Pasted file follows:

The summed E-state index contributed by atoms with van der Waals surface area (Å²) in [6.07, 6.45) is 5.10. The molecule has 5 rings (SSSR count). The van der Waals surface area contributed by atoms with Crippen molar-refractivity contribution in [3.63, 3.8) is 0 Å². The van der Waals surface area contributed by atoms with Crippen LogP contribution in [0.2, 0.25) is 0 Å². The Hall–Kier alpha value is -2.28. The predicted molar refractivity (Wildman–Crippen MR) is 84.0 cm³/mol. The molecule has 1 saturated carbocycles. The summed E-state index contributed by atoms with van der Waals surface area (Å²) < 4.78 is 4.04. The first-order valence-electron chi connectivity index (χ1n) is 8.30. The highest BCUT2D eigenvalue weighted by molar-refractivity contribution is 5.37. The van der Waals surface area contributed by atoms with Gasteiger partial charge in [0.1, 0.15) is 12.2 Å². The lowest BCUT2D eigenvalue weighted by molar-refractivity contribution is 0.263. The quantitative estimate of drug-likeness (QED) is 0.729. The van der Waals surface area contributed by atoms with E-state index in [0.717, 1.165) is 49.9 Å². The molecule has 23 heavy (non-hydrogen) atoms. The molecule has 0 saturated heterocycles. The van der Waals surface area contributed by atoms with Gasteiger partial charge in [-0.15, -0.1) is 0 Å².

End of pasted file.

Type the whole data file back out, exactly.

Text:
The summed E-state index contributed by atoms with van der Waals surface area (Å²) in [6.07, 6.45) is 5.10. The molecule has 5 rings (SSSR count). The van der Waals surface area contributed by atoms with Crippen molar-refractivity contribution in [3.63, 3.8) is 0 Å². The van der Waals surface area contributed by atoms with Crippen LogP contribution in [0.2, 0.25) is 0 Å². The Hall–Kier alpha value is -2.28. The predicted molar refractivity (Wildman–Crippen MR) is 84.0 cm³/mol. The molecule has 1 saturated carbocycles. The summed E-state index contributed by atoms with van der Waals surface area (Å²) < 4.78 is 4.04. The first-order valence-electron chi connectivity index (χ1n) is 8.30. The highest BCUT2D eigenvalue weighted by molar-refractivity contribution is 5.37. The van der Waals surface area contributed by atoms with Gasteiger partial charge in [0.1, 0.15) is 12.2 Å². The lowest BCUT2D eigenvalue weighted by molar-refractivity contribution is 0.263. The quantitative estimate of drug-likeness (QED) is 0.729. The van der Waals surface area contributed by atoms with E-state index in [0.717, 1.165) is 49.9 Å². The molecule has 23 heavy (non-hydrogen) atoms. The molecule has 0 saturated heterocycles. The van der Waals surface area contributed by atoms with Gasteiger partial charge in [-0.15, -0.1) is 0 Å².